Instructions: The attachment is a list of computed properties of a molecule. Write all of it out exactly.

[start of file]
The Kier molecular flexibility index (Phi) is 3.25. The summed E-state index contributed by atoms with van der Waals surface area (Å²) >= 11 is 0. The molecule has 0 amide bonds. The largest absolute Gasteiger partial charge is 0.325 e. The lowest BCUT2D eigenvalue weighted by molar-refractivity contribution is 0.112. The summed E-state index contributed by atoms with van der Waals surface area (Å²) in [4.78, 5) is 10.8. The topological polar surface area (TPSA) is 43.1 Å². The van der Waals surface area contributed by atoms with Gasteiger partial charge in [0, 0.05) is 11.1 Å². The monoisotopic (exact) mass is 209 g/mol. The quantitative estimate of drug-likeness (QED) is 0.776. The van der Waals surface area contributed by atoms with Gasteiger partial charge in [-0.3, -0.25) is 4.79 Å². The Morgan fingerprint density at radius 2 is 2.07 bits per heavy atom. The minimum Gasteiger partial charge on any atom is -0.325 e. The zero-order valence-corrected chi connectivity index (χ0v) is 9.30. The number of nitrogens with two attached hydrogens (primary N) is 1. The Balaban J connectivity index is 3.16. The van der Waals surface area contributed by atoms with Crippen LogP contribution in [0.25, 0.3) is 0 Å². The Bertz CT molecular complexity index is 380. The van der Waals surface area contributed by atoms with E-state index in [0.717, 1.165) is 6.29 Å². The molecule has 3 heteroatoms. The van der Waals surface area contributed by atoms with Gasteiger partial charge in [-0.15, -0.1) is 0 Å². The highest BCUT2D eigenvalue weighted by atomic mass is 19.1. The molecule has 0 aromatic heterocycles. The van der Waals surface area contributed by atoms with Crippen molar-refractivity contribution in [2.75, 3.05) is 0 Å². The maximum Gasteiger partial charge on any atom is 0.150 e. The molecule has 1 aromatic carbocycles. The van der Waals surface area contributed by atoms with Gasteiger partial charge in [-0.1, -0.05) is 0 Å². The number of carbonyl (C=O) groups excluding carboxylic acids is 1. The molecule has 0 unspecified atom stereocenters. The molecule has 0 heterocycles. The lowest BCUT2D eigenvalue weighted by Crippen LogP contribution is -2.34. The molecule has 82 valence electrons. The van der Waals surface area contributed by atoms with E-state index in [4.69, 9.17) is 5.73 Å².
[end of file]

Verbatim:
The Kier molecular flexibility index (Phi) is 3.25. The summed E-state index contributed by atoms with van der Waals surface area (Å²) >= 11 is 0. The molecule has 0 amide bonds. The largest absolute Gasteiger partial charge is 0.325 e. The lowest BCUT2D eigenvalue weighted by molar-refractivity contribution is 0.112. The summed E-state index contributed by atoms with van der Waals surface area (Å²) in [4.78, 5) is 10.8. The topological polar surface area (TPSA) is 43.1 Å². The van der Waals surface area contributed by atoms with Gasteiger partial charge in [0, 0.05) is 11.1 Å². The monoisotopic (exact) mass is 209 g/mol. The quantitative estimate of drug-likeness (QED) is 0.776. The van der Waals surface area contributed by atoms with Gasteiger partial charge in [-0.3, -0.25) is 4.79 Å². The Morgan fingerprint density at radius 2 is 2.07 bits per heavy atom. The minimum Gasteiger partial charge on any atom is -0.325 e. The zero-order valence-corrected chi connectivity index (χ0v) is 9.30. The number of nitrogens with two attached hydrogens (primary N) is 1. The Balaban J connectivity index is 3.16. The van der Waals surface area contributed by atoms with Crippen LogP contribution in [0.25, 0.3) is 0 Å². The Bertz CT molecular complexity index is 380. The van der Waals surface area contributed by atoms with E-state index in [0.717, 1.165) is 6.29 Å². The molecule has 3 heteroatoms. The van der Waals surface area contributed by atoms with Gasteiger partial charge in [-0.15, -0.1) is 0 Å². The highest BCUT2D eigenvalue weighted by atomic mass is 19.1. The molecule has 0 aromatic heterocycles. The van der Waals surface area contributed by atoms with Crippen molar-refractivity contribution in [2.75, 3.05) is 0 Å². The maximum Gasteiger partial charge on any atom is 0.150 e. The molecule has 1 aromatic carbocycles. The van der Waals surface area contributed by atoms with Gasteiger partial charge in [-0.1, -0.05) is 0 Å². The number of carbonyl (C=O) groups excluding carboxylic acids is 1. The molecule has 0 unspecified atom stereocenters. The molecule has 0 heterocycles. The lowest BCUT2D eigenvalue weighted by Crippen LogP contribution is -2.34. The molecule has 82 valence electrons. The van der Waals surface area contributed by atoms with E-state index in [4.69, 9.17) is 5.73 Å².